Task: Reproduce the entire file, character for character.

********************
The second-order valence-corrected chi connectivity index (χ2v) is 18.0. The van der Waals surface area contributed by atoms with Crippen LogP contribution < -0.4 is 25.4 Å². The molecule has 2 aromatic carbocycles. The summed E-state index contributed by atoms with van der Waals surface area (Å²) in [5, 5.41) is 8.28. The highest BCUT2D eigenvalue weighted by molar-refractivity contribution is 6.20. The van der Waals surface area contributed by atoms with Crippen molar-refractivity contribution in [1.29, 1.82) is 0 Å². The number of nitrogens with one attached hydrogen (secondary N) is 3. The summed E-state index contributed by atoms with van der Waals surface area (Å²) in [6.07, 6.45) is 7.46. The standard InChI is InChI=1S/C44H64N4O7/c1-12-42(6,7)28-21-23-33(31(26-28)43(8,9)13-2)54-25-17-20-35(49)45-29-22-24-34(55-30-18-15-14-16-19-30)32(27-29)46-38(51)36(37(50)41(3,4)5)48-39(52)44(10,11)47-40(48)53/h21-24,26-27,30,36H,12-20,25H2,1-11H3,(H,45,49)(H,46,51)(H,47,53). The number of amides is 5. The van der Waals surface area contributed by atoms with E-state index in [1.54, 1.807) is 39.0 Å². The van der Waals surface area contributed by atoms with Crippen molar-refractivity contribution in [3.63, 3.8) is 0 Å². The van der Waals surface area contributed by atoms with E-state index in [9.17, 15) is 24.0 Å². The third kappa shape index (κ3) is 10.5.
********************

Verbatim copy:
The second-order valence-corrected chi connectivity index (χ2v) is 18.0. The van der Waals surface area contributed by atoms with Crippen LogP contribution < -0.4 is 25.4 Å². The molecule has 2 aromatic carbocycles. The summed E-state index contributed by atoms with van der Waals surface area (Å²) in [5, 5.41) is 8.28. The highest BCUT2D eigenvalue weighted by molar-refractivity contribution is 6.20. The van der Waals surface area contributed by atoms with Crippen molar-refractivity contribution in [1.29, 1.82) is 0 Å². The number of nitrogens with one attached hydrogen (secondary N) is 3. The summed E-state index contributed by atoms with van der Waals surface area (Å²) in [6.07, 6.45) is 7.46. The standard InChI is InChI=1S/C44H64N4O7/c1-12-42(6,7)28-21-23-33(31(26-28)43(8,9)13-2)54-25-17-20-35(49)45-29-22-24-34(55-30-18-15-14-16-19-30)32(27-29)46-38(51)36(37(50)41(3,4)5)48-39(52)44(10,11)47-40(48)53/h21-24,26-27,30,36H,12-20,25H2,1-11H3,(H,45,49)(H,46,51)(H,47,53). The number of amides is 5. The van der Waals surface area contributed by atoms with E-state index in [1.54, 1.807) is 39.0 Å². The van der Waals surface area contributed by atoms with Crippen molar-refractivity contribution in [3.63, 3.8) is 0 Å². The van der Waals surface area contributed by atoms with E-state index in [9.17, 15) is 24.0 Å². The third kappa shape index (κ3) is 10.5.